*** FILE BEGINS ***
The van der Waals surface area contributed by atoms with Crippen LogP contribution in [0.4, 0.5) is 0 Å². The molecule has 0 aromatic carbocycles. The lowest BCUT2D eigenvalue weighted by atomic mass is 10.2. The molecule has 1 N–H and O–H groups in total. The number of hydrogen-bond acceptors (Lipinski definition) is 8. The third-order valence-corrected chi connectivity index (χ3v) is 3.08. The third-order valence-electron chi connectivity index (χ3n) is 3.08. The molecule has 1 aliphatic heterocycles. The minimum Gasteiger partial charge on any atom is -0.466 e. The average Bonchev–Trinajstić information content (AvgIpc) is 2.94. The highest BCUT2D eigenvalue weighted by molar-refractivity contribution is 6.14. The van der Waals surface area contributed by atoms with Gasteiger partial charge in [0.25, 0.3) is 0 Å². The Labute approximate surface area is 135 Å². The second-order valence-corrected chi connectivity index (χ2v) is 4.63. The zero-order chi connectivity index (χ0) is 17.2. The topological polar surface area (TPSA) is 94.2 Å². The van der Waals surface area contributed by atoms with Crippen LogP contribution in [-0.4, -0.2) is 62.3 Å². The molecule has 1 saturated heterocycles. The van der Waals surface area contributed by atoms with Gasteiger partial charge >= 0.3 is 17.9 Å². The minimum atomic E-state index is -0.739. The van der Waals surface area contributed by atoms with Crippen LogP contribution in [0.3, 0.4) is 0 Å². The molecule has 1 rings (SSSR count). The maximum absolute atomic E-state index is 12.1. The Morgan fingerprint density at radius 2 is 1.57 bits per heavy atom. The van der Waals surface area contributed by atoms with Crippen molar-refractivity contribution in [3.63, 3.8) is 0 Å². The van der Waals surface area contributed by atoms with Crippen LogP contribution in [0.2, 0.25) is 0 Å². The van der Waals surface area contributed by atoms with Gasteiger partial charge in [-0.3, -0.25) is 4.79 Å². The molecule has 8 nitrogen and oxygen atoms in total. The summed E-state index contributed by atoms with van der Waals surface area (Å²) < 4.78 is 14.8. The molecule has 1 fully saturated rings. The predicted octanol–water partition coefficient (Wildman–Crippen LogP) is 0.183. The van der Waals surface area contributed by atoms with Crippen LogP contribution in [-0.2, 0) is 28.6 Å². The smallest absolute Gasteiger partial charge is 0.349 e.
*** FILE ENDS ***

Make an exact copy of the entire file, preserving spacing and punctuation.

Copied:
The van der Waals surface area contributed by atoms with Crippen LogP contribution in [0.4, 0.5) is 0 Å². The molecule has 0 aromatic carbocycles. The lowest BCUT2D eigenvalue weighted by atomic mass is 10.2. The molecule has 1 N–H and O–H groups in total. The number of hydrogen-bond acceptors (Lipinski definition) is 8. The third-order valence-corrected chi connectivity index (χ3v) is 3.08. The third-order valence-electron chi connectivity index (χ3n) is 3.08. The molecule has 1 aliphatic heterocycles. The minimum Gasteiger partial charge on any atom is -0.466 e. The average Bonchev–Trinajstić information content (AvgIpc) is 2.94. The highest BCUT2D eigenvalue weighted by molar-refractivity contribution is 6.14. The van der Waals surface area contributed by atoms with Gasteiger partial charge in [0.25, 0.3) is 0 Å². The Labute approximate surface area is 135 Å². The second-order valence-corrected chi connectivity index (χ2v) is 4.63. The zero-order chi connectivity index (χ0) is 17.2. The topological polar surface area (TPSA) is 94.2 Å². The van der Waals surface area contributed by atoms with Crippen LogP contribution in [-0.4, -0.2) is 62.3 Å². The molecule has 1 saturated heterocycles. The van der Waals surface area contributed by atoms with Gasteiger partial charge >= 0.3 is 17.9 Å². The minimum atomic E-state index is -0.739. The van der Waals surface area contributed by atoms with Crippen LogP contribution in [0.3, 0.4) is 0 Å². The molecule has 1 rings (SSSR count). The maximum absolute atomic E-state index is 12.1. The Morgan fingerprint density at radius 2 is 1.57 bits per heavy atom. The van der Waals surface area contributed by atoms with Crippen molar-refractivity contribution in [3.63, 3.8) is 0 Å². The van der Waals surface area contributed by atoms with Crippen LogP contribution in [0.2, 0.25) is 0 Å². The van der Waals surface area contributed by atoms with Gasteiger partial charge in [-0.3, -0.25) is 4.79 Å². The molecule has 8 nitrogen and oxygen atoms in total. The summed E-state index contributed by atoms with van der Waals surface area (Å²) < 4.78 is 14.8. The molecule has 1 fully saturated rings. The predicted octanol–water partition coefficient (Wildman–Crippen LogP) is 0.183. The van der Waals surface area contributed by atoms with Crippen LogP contribution in [-0.2, 0) is 28.6 Å². The smallest absolute Gasteiger partial charge is 0.349 e.